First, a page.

Developing Story: Laneway tour focuses on retaining older homes

The two-storey home owned by Mike Roberts is just over a century old.

“It originally sat here on a larger piece of property and was one of the original south Granville farmhouses built in 1912. It would be one of the very few surviving houses in the neighbourhood,” said Roberts, who’s owned it for about five years.

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An old, dilapidated garage of the same vintage was at the back of the house and needed to be replaced, so Roberts decided to build a laneway home, which created both garage space and a rental suite. It was recently finished and is being rented for about $2,400 a month to a young professional couple beginning in November.

Before then, it will be among seven Vancouver laneway homes included in the 2013 Vancouver Heritage Foundation Laneway House Tour. The tour is meant to showcase how older homes can be retained while density is added to neighbourhood in a way that complements the original heritage structure, according to Judith Mosley, executive director of the Vancouver Heritage Foundation. The popular laneway tour is in its fourth year.

“For the Vancouver Heritage Foundation, our focus is on retention of, and repair and restoration of, Vancouver’s historic buildings and structures and that can take many forms,” Mosley said. “There is pressure for density in the city, for adding new forms of housing and more housing, and we see laneway housing as an opportunity for homeowners to add accommodation on their lot without demolishing the existing home.”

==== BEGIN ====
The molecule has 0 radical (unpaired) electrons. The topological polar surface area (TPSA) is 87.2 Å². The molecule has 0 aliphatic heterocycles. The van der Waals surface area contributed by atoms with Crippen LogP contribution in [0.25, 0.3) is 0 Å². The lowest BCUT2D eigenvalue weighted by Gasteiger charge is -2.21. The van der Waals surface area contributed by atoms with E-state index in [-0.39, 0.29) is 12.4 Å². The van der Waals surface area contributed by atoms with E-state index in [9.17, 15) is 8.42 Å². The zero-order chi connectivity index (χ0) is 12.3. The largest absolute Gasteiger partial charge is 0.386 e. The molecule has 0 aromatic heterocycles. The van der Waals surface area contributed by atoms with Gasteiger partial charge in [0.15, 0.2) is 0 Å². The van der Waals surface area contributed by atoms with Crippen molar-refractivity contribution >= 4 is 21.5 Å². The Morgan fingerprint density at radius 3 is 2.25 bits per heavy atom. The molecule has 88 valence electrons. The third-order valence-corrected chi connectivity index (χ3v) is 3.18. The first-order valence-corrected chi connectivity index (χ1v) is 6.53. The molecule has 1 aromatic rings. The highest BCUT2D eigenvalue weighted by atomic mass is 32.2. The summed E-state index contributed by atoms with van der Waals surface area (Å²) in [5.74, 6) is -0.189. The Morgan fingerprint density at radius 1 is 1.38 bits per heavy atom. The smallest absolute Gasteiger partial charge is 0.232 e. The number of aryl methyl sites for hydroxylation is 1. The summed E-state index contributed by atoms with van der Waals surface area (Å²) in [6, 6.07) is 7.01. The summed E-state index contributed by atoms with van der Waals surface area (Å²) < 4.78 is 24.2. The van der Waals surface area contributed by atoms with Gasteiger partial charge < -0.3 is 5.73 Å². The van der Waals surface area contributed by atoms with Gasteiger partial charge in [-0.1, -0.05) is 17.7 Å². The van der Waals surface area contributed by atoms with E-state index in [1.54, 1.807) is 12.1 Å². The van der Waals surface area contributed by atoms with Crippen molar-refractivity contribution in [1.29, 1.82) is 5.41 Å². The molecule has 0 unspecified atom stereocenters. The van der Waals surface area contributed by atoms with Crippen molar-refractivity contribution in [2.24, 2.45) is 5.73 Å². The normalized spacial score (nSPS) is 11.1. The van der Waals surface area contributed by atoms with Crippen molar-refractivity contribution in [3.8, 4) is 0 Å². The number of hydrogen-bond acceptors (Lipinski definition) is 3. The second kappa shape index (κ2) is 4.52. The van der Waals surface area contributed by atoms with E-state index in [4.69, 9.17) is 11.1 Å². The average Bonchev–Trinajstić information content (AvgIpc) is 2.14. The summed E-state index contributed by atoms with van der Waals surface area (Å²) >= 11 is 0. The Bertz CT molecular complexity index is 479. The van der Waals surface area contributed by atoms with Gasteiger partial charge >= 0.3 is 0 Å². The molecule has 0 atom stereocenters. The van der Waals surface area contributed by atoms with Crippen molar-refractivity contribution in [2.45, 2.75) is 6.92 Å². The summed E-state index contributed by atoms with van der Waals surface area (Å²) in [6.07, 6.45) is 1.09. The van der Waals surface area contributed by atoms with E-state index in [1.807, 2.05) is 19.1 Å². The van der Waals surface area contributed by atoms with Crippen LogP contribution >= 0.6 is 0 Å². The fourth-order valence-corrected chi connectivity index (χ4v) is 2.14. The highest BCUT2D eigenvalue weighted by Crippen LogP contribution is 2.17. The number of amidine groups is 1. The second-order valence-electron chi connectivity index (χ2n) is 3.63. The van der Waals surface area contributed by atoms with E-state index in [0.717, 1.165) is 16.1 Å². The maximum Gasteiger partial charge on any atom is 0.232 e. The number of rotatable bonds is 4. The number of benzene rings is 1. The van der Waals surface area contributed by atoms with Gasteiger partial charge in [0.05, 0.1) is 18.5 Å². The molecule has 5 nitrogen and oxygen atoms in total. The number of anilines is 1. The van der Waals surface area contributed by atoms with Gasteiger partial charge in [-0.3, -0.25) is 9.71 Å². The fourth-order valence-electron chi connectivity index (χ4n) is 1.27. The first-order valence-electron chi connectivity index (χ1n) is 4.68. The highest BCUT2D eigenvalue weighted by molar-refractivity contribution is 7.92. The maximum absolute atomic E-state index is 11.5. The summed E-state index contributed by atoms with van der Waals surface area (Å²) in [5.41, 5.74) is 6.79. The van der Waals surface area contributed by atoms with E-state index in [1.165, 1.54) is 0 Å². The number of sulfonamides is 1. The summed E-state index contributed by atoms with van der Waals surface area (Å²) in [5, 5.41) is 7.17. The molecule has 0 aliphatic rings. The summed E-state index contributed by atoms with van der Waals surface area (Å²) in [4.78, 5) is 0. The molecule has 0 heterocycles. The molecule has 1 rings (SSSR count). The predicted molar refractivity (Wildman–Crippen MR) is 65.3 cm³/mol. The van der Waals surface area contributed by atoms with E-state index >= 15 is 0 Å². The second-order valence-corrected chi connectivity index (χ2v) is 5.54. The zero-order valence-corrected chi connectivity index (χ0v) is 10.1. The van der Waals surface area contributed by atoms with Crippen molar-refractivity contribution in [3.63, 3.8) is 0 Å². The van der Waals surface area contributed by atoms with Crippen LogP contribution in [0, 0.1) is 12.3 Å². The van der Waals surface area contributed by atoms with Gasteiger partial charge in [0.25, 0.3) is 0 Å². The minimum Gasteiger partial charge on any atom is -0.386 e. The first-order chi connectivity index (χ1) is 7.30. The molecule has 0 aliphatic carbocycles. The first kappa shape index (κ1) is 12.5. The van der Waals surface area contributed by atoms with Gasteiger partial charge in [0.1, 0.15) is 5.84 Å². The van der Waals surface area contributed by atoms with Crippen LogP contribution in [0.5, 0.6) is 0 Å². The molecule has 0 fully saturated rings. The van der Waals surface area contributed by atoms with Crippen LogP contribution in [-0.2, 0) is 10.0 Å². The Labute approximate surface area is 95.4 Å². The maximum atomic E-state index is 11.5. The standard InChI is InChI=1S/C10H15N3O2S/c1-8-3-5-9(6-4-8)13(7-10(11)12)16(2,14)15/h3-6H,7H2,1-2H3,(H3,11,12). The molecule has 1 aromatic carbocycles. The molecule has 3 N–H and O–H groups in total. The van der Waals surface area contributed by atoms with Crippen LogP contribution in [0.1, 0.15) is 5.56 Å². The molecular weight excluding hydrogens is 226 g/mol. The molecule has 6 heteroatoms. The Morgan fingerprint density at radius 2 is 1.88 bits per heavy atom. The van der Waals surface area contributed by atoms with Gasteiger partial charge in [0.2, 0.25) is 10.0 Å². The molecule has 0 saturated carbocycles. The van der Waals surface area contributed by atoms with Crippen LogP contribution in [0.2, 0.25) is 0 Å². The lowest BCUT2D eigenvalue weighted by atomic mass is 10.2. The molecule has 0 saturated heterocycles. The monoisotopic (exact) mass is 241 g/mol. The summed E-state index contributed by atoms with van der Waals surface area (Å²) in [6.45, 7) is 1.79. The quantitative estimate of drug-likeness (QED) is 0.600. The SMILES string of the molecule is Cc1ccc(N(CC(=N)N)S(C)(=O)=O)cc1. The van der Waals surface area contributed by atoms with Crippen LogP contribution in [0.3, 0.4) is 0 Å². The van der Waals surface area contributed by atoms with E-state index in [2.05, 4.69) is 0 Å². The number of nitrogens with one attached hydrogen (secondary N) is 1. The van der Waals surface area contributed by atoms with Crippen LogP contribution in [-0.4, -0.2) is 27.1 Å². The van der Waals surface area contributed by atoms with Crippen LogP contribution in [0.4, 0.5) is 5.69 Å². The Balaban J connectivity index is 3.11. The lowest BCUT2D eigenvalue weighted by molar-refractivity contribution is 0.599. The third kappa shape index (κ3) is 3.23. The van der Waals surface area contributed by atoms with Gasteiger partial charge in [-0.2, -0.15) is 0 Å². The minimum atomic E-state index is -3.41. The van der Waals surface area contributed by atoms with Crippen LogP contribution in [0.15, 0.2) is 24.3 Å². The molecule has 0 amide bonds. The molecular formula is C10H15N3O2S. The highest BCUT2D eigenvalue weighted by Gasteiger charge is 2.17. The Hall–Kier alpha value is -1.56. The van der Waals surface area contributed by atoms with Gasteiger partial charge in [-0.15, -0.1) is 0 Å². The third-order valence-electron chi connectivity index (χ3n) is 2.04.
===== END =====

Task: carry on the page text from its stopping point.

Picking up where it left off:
The appearance of his laneway home was important to Roberts.

“One of the things that we really wanted to do for our sake, but also for our neighbours’ sake is make sure the laneway house blended well with this house and with the neighbourhood,” he said. “So the basic construction of the laneway house — the colour, the shape, the style — is all very much in keeping with the original house.”

The interior of the laneway home, however, is modern with high-end furnishings and appliances.

Homes included on the tour will reveal a variety of styles and floor plans.

“[The tour] gives ticket holders an opportunity to get inside some quite different homes, get some ideas and see how this can work within their neighbourhood,” Mosley said.

“There are some good examples of thoughtful design that has been done. Certainly, we tried to find ones that represented that.”

In 2009, the first year the City of Vancouver allowed laneway homes, 18 permits were issued. That jumped to 192 in 2010, 232 in 2011, 354 in 2012 and 269 in 2013 as of the end of September, for a total of 1,065 permits.

Since 2009, 633 final inspections have been completed. It can take time for some owners to book an inspection, so the number of completed laneway homes is probably closer to 700, according to the city. It gets about eight complaints a year, which is far less than when the program was introduced at which time about 60 complaints were lodged.

City council approved amendments to the laneway home program in July, which among other things allow for single-storey laneway homes.

The city hasn’t seen an increase in applications for permits since then, but it is monitoring the situation to find out if more single-storey structures are being built.

Tickets for the self-guided laneway house tour, which runs from 1 to 5 p.m., Oct. 19, are $30 plus tax and can be bought online until Oct. 18 at vancouverheritagefoundation.org.

On the day of the event, tickets can be purchased at an information booth — details are posted on the VHF website.

noconnor@vancourier.com

twitter.com/naoibh

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